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The sources familiar with some aspects of the special counsel’s investigation further disclosed to me that prosecutors sought information regarding the following issues: the witnesses were asked about any conversations they personally had with then-president Trump or any of their White House colleagues about the Russia papers; they were asked about conversations between senior Justice Department officials and attorneys with the White House counsel’s office, including two former senior lawyers in the office, John Eisenberg and Pat Philbin, regarding Trump’s presidential order to declassify the Russia papers; and they also were asked about the circumstances surrounding a memo written by Trump’s then Chief of Staff, Mark Meadows, the day following Trump’s declassification order, in which Meadows appeared to reverse course and related that the papers would not be released before the concerns of other agencies regarding the Privacy Act were fully assuaged.
“It was very clear from what they asked that their emphasis was on Trump and Meadows,” one person said.
Miriam Baer, a former prosecutor for the Southern District of New York, who in present day, is a professor and Vice Dean of Brooklyn Law School, told me that it would be logical for the special counsel to focus his attention on Meadows:
“It’s no surprise they are looking at Meadows. They are probably looking to him as a potential cooperator for the same reason that when you pursue a corporate prosecution, you would want to have a company’s CFO [chief financial officer] as a cooperator. A CFO, in charge of a company’s finances, has a front row seat to what the people in charge have said and done.” Meadows, as a presidential chief of staff, Baer points out, played a similar role for Trump: “That’s why you want Mark Meadows – as information flows inside and out of the White House, he is one of the major choke-points, and if you need someone to explain what happened and who knew what, that’s exactly the person you want to sign up as a cooperating witness, assuming they also are willing to admit their own role in the wrongdoing.”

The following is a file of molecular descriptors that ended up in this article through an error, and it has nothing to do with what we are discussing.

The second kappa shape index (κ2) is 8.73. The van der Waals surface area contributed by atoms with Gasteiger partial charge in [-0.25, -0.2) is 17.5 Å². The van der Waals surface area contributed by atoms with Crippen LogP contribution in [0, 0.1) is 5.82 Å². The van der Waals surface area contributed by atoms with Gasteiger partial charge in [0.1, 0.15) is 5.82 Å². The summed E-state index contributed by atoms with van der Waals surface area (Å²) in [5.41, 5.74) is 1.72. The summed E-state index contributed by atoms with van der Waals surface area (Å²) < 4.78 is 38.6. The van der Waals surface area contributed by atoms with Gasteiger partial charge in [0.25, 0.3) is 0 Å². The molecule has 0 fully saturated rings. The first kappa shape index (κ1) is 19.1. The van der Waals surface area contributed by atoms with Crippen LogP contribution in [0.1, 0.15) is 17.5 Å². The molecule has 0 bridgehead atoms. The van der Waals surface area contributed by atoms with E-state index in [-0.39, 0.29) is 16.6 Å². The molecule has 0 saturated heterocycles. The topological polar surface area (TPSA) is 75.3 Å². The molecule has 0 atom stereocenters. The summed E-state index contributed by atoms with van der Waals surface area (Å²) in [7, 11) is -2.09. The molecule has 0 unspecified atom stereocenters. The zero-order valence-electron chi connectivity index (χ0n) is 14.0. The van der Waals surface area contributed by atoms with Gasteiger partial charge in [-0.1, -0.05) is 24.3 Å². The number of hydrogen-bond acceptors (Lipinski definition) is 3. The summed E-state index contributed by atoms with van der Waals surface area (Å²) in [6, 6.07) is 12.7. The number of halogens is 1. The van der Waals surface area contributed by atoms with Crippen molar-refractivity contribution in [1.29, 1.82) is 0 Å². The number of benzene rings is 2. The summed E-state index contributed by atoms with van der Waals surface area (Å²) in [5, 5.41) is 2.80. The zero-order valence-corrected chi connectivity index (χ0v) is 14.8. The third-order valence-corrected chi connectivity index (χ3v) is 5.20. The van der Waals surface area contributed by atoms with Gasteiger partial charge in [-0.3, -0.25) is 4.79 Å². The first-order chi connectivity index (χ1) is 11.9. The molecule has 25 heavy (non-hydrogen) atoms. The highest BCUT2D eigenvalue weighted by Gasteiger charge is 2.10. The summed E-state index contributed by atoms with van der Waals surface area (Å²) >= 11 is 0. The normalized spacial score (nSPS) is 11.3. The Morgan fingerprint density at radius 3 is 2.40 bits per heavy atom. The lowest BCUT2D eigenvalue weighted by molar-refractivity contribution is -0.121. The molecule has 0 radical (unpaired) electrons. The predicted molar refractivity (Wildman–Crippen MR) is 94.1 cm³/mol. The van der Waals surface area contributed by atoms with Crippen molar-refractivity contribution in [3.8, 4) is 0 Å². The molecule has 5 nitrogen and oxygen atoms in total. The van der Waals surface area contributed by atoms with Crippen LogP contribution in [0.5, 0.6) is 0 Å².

Paul Pelletier, a former Acting Chief of the Justice Department's Criminal Division's Fraud Section, told me that the new information in this story-- that prosecutors appear to be focusing on "the intent and purpose of Trump removing documents" from the White House to take Mar-A-Largo, and that Trump may have been engaging in an "extraction of what he calls Russia hoax documents", appears to indicate that prosecutors are likely moving closer to making charging decisions regarding Trump and others.
The federal criminal investigation of Trump is the result of the discovery by the National Archives last year that Trump had taken fifteen boxes of records, many of them containing heavily classified papers, to Mara-A-Largo after he left the White House, without authorization to do so. When Trump continued to refuse to relinquish the records to the Archives, the Justice Department became involved as well in seeking their return. As a result of Trump’s continued recalcitrance, on August 8 of last year, the FBI executed a search warrant on Mar-a-Largo. FBI agents seized thousands of pages of records, a significant number of which were highly classified, including some bearing markings of classifications as high as TS/SCI, or top secret/sensitive compartmentalized information. The Justice Department’s ongoing investigation is not just investigating Trump’s unauthorized removal of the papers, but also whether the ex-president obstructed justice by lying to investigators about the records, or encouraging other individuals to do the same.
On Nov. 18, Attorney General Merrick Garland appointed a special counsel, Jack Smith, to take over two separate criminal investigations of Trump: one examining the role by Trump in the run-up to the Jan. 6th attack on the Capitol, the other a probe of Trump’s handling of classified records.